“Benjamin Grosvenor is the real deal … emotional volatility is so characteristic of Chopin, and Grosvenor always keeps it in mind. That, plus the warm and vivid recorded sound (and Elim Chan’s sympathetic conducting of the Royal Scottish National Orchestra) make this recording the one to go for."
- The Telegraph
"Chopin. No classical pianist with a recording contract can ignore him for long. Benjamin Grosvenor — young, British, very gifted — recorded some pieces in 2011 when a student, but it has taken time for a whole album of the Romantic composer. His repertoire is the two concertos, exactly that being promoted by the pianist now known as Yundi — not quite so young, Chinese, gifted — who made his reputation with Chopin 20 years ago.
Grosvenor’s playing is thoughtful and fresh, with flecks of rubato, quizzical pauses and tumbling, fast-fingered runs. They help to bring spontaneity to concertos that, despite their beauties, need assistance to fully come alive. He is especially winning in spinning the lightly melancholic reverie of the first concerto’s larghetto.”
- The Times
“In this new album, the young virtuoso brings shimmering playing and a touch of wizardry … He has cited magicians of the keyboard like Vladimir Horowitz, Alfred Cortot and Shura Cherkassky as pianists that he likes to listen to, and he dispenses a touch of their wizardry himself. Each of those titans brought particular spontaneity to the music of Chopin, and Grosvenor follows in their footsteps. These recordings of the two piano concertos, made in Glasgow with the Royal Scottish National Orchestra under conductor Elim Chan, are lit up by the flashes of enchantment that we have come to expect from him. The outline of the performances is firm, purposeful, quite swift. Within this, though, Grosvenor creates space for the kind of shimmering, pearly playing at which he excels, opening a window each time on Chopin’s poetry. The slow movements are especially fine. From the glinting chords that drop like ice crystals near the end of the First Concerto’s Romance, the movement closes in a wonderfully rapt and concentrated atmosphere. The Second Concerto’s Larghetto feels no less elevated in its closing pages. Recordings of the Chopin concertos are a crowded field, even among pianists of Benjamin’s generation, but he has staked out his claim with a pair of performances true to his own brand of artistry.”
- The Financial Times
"The 27-year-old pianist proves that he is more than a child prodigy. He possesses a superior soul which turns everything he touches into gold with infinite accuracy. His Chopin concertos are jewels.”
- Classica Magazine
“Grosvenor fascinates us throughout these two scores … he emphasises poetry and naturalness with his tone and intensity”
- Crescendo Magazine
“Familiar with the work of the Polish composer, the young virtuoso pianist offers an interpretation of exceptional sensitivity …Child prodigies sometimes become wonderfully gifted young adults. The 27-year-old Benjamin Grosvenor not only has a true talent, but also a lot of ideas … [Grosvenor] dazzles from his first entry by his technical mastery ... a marvel of fluidity and lightness, but also density and expressiveness in slow, meditative and overwhelming movements. This piano sings constantly, and Grosvenor knows how to dance with the orchestra.”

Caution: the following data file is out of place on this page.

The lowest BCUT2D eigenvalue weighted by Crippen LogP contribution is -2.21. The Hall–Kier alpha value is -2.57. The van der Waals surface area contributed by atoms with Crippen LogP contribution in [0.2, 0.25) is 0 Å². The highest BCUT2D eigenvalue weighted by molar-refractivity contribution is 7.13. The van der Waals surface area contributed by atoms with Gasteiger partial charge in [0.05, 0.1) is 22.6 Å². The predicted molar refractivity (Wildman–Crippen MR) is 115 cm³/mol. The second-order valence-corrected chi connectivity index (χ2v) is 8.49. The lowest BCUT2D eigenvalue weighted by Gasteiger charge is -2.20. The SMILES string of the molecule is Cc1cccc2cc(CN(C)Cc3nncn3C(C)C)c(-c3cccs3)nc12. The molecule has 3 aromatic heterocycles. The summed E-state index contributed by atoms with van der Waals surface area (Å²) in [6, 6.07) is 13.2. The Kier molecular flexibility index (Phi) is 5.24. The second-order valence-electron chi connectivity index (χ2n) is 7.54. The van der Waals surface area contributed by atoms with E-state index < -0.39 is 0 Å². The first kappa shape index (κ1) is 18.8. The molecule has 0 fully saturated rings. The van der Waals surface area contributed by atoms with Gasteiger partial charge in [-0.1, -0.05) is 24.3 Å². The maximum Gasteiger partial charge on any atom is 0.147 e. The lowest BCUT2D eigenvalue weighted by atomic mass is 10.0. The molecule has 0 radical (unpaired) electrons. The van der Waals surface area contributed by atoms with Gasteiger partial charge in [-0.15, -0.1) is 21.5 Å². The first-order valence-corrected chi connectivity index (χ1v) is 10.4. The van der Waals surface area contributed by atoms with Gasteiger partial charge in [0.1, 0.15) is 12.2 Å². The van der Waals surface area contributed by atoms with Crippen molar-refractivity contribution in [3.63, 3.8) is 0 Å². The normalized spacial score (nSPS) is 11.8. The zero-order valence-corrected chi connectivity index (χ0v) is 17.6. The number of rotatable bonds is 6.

- Télérama Magazine
“[Grosvenor] deploys a superb eloquence in the two slow, central movements, the most intimate, in this revealing of the fighting thoughts of nostalgic Chopin. We dream with Grosvenor of the beauty of the soprano Konstance Gladkowska who bewitched [Chopin] and whose image inspires all the Larghetto"
- Classique News
“… Grosvenor plays with clarity of sentiment … Grosvenor is at his strongest in captivating both the warmth and tenderness but also straying into the shadows when called for … The sound of the Royal Scottish National Orchestra is flawless, with a particularly fine wind section … Chan ensures soloist and orchestra are one throughout.”
- The Classic Review
"Grosvenor’s instinct for the pacing and phrasing of Chopin’s melodic lines, and his way with the decorations and tempo fluctuations is impressive in its naturalness. The unforced manner in which he lifts the music from the page is sympathetically matched by [Elim] Chan and the orchestra."
- BBC Radio 3, Record Review
"The E minor Concerto opens in a wash of summery radiance, the strings superheated and heartfelt, from which the woodwind solos emerge soulfully, followed by a first triumphant flourish from Grosvenor, releasing floods of effortless poetic diversion. Beyond that the enchanting timelessness of the Romance, the closing Rondo’s virile playfulness, and the dazzling virtuosity of the F minor Concerto unfold with breathtaking rapture. … [Chan] and Grosvenor play entirely to the music’s natural strengths."
- The Scotsman
“Benjamin Grosvenor’s playing is naturally fluid and very poetic, with wonderful vocal lines, but at the same time also immensely imaginative. Even when the music is more powerful, the sound produced by the young Brit is always delicate and beautiful, sometimes bell-like, which brightly decorates his playing. In general, Grosvenor’s interpretations in both concertos can be described as very luminous. The slow movement in the Second Concerto is filigree and light, with the finest dynamic and colourful nuances, which Elim Chan follows with the greatest attention. The perfectly balanced sound recording contributes much to the good impression of these top-notch interpretations.”
“Grosvenor has proven to be one of the most talented pianists of his generation and one of the brightest born in the British Isles … His musical sensitivity has been demonstrated in his previous works for the Universal label, and again in these two Chopin performances … Grosvenor presents with careful and delicate fingering the wide filigree and melodic soliloquies of the Polish composer, displaying with charm, elegance and distinction those long and lilting cantabile lines. His virtuosity has the precise touch of urgency, which without being explosive, has measured and extremely balanced passionate outbursts … by means of discreet accompaniment [Elim Chan] gives all the prominence to Grosvenor, in readings of extreme lightness and orchestral agility… This is undoubtedly a new record reference to Chopin's concerts, which breathes freshness and arouses great interest both in [Grosvenor’s] consolidated technique and expressive result.”
- Opera World